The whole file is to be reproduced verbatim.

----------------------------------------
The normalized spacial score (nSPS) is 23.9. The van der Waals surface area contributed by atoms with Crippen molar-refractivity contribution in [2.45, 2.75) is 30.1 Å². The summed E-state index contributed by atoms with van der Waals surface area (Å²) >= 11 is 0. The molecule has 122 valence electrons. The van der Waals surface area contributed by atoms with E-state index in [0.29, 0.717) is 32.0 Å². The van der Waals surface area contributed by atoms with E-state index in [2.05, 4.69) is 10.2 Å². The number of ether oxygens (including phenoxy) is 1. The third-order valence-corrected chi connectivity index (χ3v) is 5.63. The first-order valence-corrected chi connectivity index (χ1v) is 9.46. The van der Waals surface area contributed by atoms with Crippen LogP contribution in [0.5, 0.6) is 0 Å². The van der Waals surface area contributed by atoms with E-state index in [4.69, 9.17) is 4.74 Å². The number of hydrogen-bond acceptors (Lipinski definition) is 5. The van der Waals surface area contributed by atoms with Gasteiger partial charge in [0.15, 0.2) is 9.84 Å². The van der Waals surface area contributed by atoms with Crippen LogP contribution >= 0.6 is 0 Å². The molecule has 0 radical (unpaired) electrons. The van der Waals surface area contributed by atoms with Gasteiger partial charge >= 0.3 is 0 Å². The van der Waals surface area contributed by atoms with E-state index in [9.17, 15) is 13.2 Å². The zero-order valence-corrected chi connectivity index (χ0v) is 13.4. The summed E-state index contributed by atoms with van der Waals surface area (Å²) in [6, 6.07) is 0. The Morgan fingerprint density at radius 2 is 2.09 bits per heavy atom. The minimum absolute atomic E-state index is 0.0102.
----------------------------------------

The normalized spacial score (nSPS) is 23.9. The van der Waals surface area contributed by atoms with Crippen molar-refractivity contribution in [2.45, 2.75) is 30.1 Å². The summed E-state index contributed by atoms with van der Waals surface area (Å²) >= 11 is 0. The molecule has 122 valence electrons. The van der Waals surface area contributed by atoms with E-state index in [0.29, 0.717) is 32.0 Å². The van der Waals surface area contributed by atoms with E-state index in [2.05, 4.69) is 10.2 Å². The number of ether oxygens (including phenoxy) is 1. The third-order valence-corrected chi connectivity index (χ3v) is 5.63. The first-order valence-corrected chi connectivity index (χ1v) is 9.46. The van der Waals surface area contributed by atoms with Crippen LogP contribution in [0.5, 0.6) is 0 Å². The van der Waals surface area contributed by atoms with E-state index in [4.69, 9.17) is 4.74 Å². The number of hydrogen-bond acceptors (Lipinski definition) is 5. The van der Waals surface area contributed by atoms with Gasteiger partial charge in [0.15, 0.2) is 9.84 Å². The van der Waals surface area contributed by atoms with Crippen LogP contribution >= 0.6 is 0 Å². The molecule has 0 radical (unpaired) electrons. The van der Waals surface area contributed by atoms with Gasteiger partial charge >= 0.3 is 0 Å². The van der Waals surface area contributed by atoms with E-state index in [9.17, 15) is 13.2 Å². The zero-order valence-corrected chi connectivity index (χ0v) is 13.4. The summed E-state index contributed by atoms with van der Waals surface area (Å²) in [6, 6.07) is 0. The Morgan fingerprint density at radius 2 is 2.09 bits per heavy atom. The minimum absolute atomic E-state index is 0.0102.